Uber has announced it’s selling its self-driving car unit, although it isn’t entirely cutting its interest in autonomous vehicles.
The company will sell its autonomous-vehicle unit — Advanced Technologies Group (ATG) — to Aurora, a Silicon Valley-based company founded in 2017 by former contributors to self-driving-car projects operated by Google (now Waymo) and Uber.
As part of the deal, Uber will invest $400 million in Aurora, and Uber CEO Dara Khosrowshahi will join Aurora’s board of directors.
The move brings to an end Uber’s sometimes highly controversial autonomous-vehicle program that launched in Pittsburgh in 2016 using modified Ford Fusion cars.
Trouble included a messy court battle in which a leading player in Uber’s self-driving efforts was accused of stealing trade secrets from Google, before it rebranded as Waymo. In August 2020, Anthony Levandowski pled guilty to one count of trade secret theft and was sentenced to 18 months in prison.
But Uber’s lowest point came in March 2018 when one of its autonomous test vehicles struck and killed a pedestrian in Tempe, Arizona. Elaine Herzberg, 49, was hit as she crossed a road at night. It was later confirmed that the safety driver had not been monitoring the road ahead at the time of the fatal accident, and that Uber’s vehicle had inadequate safety measures in place to deal with jaywalkers. Uber was swiftly banned from testing its autonomous vehicles while an investigation took place, with testing resuming nine months later under much stricter driving conditions.
This week’s announcement by Uber to end its interest in self-driving vehicles follows a similar move earlier this year when it sold its Jump e-scooter and e-bike business to Lime. Reports last week also suggested it could be about to offload its flying taxi unit, called Elevate, as the company focuses once again on its core businesses of ridesharing and meal delivery in a bid to become profitable.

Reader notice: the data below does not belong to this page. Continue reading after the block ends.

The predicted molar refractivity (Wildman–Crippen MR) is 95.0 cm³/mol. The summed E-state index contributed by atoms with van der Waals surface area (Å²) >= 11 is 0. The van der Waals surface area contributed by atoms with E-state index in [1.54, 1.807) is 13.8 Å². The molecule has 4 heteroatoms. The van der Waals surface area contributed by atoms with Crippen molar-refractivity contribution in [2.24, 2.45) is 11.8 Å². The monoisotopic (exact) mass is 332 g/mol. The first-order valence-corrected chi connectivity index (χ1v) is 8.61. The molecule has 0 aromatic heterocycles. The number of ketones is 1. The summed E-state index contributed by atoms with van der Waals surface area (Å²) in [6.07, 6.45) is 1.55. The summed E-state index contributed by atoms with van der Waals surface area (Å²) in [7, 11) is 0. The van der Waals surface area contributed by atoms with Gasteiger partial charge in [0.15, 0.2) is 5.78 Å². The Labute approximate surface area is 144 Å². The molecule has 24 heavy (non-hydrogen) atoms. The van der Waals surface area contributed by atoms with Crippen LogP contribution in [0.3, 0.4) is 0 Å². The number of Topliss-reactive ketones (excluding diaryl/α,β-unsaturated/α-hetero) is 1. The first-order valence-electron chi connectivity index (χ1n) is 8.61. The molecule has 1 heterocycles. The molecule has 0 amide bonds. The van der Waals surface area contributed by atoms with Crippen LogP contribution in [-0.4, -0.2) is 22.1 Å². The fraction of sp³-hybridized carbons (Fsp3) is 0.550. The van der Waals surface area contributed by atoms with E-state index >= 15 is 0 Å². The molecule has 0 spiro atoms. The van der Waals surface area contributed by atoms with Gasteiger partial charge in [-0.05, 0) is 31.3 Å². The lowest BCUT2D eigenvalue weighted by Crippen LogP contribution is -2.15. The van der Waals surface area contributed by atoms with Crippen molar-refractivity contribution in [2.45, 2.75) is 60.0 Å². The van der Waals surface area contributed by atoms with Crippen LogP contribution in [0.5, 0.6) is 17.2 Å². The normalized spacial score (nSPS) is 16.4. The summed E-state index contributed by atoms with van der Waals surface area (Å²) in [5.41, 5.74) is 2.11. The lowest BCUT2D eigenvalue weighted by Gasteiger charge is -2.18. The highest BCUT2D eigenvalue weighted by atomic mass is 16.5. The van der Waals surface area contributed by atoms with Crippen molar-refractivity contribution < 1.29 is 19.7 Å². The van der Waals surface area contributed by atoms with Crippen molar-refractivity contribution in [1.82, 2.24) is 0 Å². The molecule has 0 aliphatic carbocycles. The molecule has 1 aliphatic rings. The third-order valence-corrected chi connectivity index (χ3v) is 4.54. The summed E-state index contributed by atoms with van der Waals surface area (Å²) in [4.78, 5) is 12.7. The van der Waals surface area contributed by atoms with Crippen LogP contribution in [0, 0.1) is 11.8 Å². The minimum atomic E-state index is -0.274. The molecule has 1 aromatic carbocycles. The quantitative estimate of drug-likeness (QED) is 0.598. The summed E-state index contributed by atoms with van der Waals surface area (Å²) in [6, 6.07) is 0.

Its investment in Aurora, however, means it hasn’t given up on its dream of one day operating a ridesharing service using autonomous vehicles.
Commenting on the acquisition, Chris Urmson, co-founder and CEO of Aurora, said: “By adding the people and technology of Uber’s ATG to the incredible group we’ve already assembled at Aurora, we’re shifting the landscape of the automated vehicle space. With the addition of ATG, Aurora will have an incredibly strong team and technology, a clear path to several markets, and the resources to deliver.”
Uber boss Khosrowshahi said: “Few technologies hold as much promise to improve people’s lives with safe, accessible, and environmentally friendly transportation as self-driving vehicles. For the last five years, our phenomenal team at ATG has been at the forefront of this effort, and in joining forces with Aurora, they are now in pole position to deliver on that promise even faster.”
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